The parsec is a unit of length used to measure large distances to astronomical objects outside the Solar System. A parsec is defined as the distance at which one astronomical unit subtends an angle of one arcsecond, which corresponds to 648000/π astronomical units. One parsec is equal to 31 trillion kilometres or 19 trillion miles; the nearest star, Proxima Centauri, is about 1.3 parsecs from the Sun. Most of the stars visible to the unaided eye in the night sky are within 500 parsecs of the Sun; the parsec unit was first suggested in 1913 by the British astronomer Herbert Hall Turner. Named as a portmanteau of the parallax of one arcsecond, it was defined to make calculations of astronomical distances from only their raw observational data quick and easy for astronomers. For this reason, it is the unit preferred in astronomy and astrophysics, though the light-year remains prominent in popular science texts and common usage. Although parsecs are used for the shorter distances within the Milky Way, multiples of parsecs are required for the larger scales in the universe, including kiloparsecs for the more distant objects within and around the Milky Way, megaparsecs for mid-distance galaxies, gigaparsecs for many quasars and the most distant galaxies.
In August 2015, the IAU passed Resolution B2, which, as part of the definition of a standardized absolute and apparent bolometric magnitude scale, mentioned an existing explicit definition of the parsec as 648000/π astronomical units, or 3.08567758149137×1016 metres. This corresponds to the small-angle definition of the parsec found in many contemporary astronomical references; the parsec is defined as being equal to the length of the longer leg of an elongated imaginary right triangle in space. The two dimensions on which this triangle is based are its shorter leg, of length one astronomical unit, the subtended angle of the vertex opposite that leg, measuring one arc second. Applying the rules of trigonometry to these two values, the unit length of the other leg of the triangle can be derived. One of the oldest methods used by astronomers to calculate the distance to a star is to record the difference in angle between two measurements of the position of the star in the sky; the first measurement is taken from the Earth on one side of the Sun, the second is taken half a year when the Earth is on the opposite side of the Sun.
The distance between the two positions of the Earth when the two measurements were taken is twice the distance between the Earth and the Sun. The difference in angle between the two measurements is twice the parallax angle, formed by lines from the Sun and Earth to the star at the distant vertex; the distance to the star could be calculated using trigonometry. The first successful published direct measurements of an object at interstellar distances were undertaken by German astronomer Friedrich Wilhelm Bessel in 1838, who used this approach to calculate the 3.5-parsec distance of 61 Cygni. The parallax of a star is defined as half of the angular distance that a star appears to move relative to the celestial sphere as Earth orbits the Sun. Equivalently, it is the subtended angle, from that star's perspective, of the semimajor axis of the Earth's orbit; the star, the Sun and the Earth form the corners of an imaginary right triangle in space: the right angle is the corner at the Sun, the corner at the star is the parallax angle.
The length of the opposite side to the parallax angle is the distance from the Earth to the Sun (defined as one astronomical unit, the length of the adjacent side gives the distance from the sun to the star. Therefore, given a measurement of the parallax angle, along with the rules of trigonometry, the distance from the Sun to the star can be found. A parsec is defined as the length of the side adjacent to the vertex occupied by a star whose parallax angle is one arcsecond; the use of the parsec as a unit of distance follows from Bessel's method, because the distance in parsecs can be computed as the reciprocal of the parallax angle in arcseconds. No trigonometric functions are required in this relationship because the small angles involved mean that the approximate solution of the skinny triangle can be applied. Though it may have been used before, the term parsec was first mentioned in an astronomical publication in 1913. Astronomer Royal Frank Watson Dyson expressed his concern for the need of a name for that unit of distance.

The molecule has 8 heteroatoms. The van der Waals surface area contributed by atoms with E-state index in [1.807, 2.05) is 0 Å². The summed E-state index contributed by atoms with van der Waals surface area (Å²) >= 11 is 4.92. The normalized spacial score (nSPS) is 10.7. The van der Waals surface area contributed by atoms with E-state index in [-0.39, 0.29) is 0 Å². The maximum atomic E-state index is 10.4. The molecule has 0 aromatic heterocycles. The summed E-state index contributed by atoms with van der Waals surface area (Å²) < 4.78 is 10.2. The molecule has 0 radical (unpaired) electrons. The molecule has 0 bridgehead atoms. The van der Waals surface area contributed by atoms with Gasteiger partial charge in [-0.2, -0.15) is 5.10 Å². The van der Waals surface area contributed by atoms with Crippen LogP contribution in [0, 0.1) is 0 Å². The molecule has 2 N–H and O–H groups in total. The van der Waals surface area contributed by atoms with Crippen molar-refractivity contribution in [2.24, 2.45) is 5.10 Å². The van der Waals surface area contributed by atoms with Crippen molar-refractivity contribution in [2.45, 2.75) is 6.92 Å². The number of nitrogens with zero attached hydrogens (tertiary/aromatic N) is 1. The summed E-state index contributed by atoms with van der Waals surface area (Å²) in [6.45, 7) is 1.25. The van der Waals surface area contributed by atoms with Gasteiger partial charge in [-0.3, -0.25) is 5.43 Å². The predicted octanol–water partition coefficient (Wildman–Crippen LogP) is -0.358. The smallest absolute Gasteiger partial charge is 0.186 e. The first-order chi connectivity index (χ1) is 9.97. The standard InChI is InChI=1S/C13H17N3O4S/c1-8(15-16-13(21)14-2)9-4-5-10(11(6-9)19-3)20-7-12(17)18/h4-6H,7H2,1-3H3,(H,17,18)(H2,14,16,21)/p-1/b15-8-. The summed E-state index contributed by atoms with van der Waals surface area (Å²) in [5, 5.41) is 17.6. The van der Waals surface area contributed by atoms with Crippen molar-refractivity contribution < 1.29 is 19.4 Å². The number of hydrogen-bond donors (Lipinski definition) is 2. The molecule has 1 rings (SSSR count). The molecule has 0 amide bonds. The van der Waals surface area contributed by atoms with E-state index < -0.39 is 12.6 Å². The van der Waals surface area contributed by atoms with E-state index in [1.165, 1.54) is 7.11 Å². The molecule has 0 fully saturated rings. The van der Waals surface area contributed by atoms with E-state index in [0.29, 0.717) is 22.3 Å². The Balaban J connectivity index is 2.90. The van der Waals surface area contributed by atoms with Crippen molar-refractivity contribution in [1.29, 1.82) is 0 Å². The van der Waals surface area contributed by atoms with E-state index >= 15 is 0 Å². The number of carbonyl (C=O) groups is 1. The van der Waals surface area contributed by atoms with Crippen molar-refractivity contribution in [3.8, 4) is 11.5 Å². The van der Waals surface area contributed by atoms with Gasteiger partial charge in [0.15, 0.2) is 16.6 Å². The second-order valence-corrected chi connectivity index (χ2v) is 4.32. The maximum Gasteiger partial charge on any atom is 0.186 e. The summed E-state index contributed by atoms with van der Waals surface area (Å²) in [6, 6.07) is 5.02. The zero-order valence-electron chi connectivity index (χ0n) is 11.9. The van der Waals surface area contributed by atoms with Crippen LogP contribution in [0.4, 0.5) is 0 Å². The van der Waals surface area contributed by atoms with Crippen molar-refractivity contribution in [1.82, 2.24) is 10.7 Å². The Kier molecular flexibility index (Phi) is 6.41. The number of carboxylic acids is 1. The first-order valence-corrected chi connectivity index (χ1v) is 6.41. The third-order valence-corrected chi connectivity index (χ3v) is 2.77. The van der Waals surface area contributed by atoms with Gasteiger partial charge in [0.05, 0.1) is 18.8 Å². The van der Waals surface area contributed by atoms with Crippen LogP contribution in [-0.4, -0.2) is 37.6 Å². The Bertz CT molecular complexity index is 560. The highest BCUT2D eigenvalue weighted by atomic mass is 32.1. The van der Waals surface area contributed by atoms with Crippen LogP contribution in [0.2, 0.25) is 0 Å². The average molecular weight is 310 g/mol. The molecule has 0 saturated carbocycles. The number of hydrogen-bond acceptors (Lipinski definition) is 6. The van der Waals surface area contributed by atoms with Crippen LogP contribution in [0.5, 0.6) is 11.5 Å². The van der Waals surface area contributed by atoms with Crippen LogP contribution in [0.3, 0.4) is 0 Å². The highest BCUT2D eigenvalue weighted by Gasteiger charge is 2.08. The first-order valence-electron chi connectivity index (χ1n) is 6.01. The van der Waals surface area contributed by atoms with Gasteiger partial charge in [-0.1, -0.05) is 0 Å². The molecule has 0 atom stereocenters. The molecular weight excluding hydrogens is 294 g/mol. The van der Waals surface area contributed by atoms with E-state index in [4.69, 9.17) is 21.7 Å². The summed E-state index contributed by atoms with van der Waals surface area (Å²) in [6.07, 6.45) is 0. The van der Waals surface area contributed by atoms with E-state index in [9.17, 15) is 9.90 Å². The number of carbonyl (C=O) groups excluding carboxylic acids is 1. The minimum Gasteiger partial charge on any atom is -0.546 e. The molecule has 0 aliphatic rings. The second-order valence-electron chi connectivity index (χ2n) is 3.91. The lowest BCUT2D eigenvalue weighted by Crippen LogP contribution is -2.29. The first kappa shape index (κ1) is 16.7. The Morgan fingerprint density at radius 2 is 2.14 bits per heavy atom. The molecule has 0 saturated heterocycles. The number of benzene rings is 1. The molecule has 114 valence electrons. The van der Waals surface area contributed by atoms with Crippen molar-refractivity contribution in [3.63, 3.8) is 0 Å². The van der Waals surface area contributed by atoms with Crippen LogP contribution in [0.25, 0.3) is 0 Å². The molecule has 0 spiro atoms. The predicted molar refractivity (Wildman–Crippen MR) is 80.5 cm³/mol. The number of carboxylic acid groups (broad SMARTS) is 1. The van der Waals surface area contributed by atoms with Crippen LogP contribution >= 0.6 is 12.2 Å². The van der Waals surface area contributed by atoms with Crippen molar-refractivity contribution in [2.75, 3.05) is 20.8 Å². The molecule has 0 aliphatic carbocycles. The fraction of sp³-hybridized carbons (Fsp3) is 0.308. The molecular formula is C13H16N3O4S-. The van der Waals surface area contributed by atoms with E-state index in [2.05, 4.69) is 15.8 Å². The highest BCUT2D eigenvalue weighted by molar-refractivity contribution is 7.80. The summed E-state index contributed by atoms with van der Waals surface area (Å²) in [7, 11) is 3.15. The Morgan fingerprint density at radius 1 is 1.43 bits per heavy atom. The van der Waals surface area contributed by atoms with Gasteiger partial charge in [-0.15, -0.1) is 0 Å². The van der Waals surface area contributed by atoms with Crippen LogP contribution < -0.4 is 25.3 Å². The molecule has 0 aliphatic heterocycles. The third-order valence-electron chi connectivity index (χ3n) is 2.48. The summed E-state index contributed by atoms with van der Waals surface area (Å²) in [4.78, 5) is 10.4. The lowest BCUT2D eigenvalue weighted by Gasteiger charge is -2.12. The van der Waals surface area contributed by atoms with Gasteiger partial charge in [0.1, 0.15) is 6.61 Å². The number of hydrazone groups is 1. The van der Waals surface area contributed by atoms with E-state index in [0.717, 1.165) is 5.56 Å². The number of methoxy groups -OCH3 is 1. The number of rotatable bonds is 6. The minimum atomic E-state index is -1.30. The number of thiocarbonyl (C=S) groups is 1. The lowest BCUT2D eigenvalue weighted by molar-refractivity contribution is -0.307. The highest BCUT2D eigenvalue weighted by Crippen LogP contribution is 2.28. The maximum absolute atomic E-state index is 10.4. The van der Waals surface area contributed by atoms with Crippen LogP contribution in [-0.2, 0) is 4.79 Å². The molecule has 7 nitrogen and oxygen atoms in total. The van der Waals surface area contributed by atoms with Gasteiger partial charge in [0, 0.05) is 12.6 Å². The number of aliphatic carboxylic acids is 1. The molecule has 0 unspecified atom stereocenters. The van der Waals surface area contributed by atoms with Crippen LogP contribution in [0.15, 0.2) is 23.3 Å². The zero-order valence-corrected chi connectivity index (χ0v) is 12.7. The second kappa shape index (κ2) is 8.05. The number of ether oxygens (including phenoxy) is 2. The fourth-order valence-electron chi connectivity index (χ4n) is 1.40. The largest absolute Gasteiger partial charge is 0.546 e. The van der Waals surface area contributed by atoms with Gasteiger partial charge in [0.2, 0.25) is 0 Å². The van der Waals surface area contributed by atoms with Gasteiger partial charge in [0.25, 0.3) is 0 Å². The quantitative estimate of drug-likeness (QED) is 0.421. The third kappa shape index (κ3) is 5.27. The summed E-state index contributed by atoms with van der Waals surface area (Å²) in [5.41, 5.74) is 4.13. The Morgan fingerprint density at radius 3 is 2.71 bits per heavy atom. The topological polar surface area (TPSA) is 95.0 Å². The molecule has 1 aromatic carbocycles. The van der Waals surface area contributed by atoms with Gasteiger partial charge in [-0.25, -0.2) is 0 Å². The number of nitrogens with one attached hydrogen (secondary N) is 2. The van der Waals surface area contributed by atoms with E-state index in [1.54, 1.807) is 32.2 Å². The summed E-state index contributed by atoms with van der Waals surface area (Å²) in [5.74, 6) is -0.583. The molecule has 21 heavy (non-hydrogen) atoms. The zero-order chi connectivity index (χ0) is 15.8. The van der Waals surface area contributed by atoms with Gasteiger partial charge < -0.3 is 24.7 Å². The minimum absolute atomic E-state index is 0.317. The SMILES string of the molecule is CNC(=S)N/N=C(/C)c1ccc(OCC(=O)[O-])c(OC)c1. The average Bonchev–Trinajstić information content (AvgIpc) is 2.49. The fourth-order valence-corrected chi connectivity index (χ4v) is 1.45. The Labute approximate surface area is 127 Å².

He proposed the name astron, but mentioned that Carl Charlier had suggested siriometer and Herbert Hall Turner had proposed parsec. It was Turner's proposal. In the diagram above, S represents the Sun, E the Earth at one point in its orbit, thus the distance ES is one astronomical unit. The angle SDE is one arcsecond so by definition D is a point in space at a distance of one parsec from the Sun. Through trigonometry, the distance SD is calculated as follows: S D = E S tan 1 ″ S D ≈ E S 1 ″ = 1 au 1 60 × 60 × π
The angular diameter, angular size, apparent diameter, or apparent size is an angular measurement describing how large a sphere or circle appears from a given point of view. In the vision sciences, it is called the visual angle, in optics, it is the angular aperture; the angular diameter can alternatively be thought of as the angle through which an eye or camera must rotate to look from one side of an apparent circle to the opposite side. Angular radius equals half the angular diameter; the angular diameter of a circle whose plane is perpendicular to the displacement vector between the point of view and the centre of said circle can be calculated using the formula δ = 2 arctan , in which δ is the angular diameter, d is the actual diameter of the object, D is the distance to the object. When D ≫ d, we have δ ≈ d / D, the result obtained is in radians. For a spherical object whose actual diameter equals d a c t, where D is the distance to the centre of the sphere, the angular diameter can be found by the formula δ = 2 arcsin The difference is due to the fact that the apparent edges of a sphere are its tangent points, which are closer to the observer than the centre of the sphere.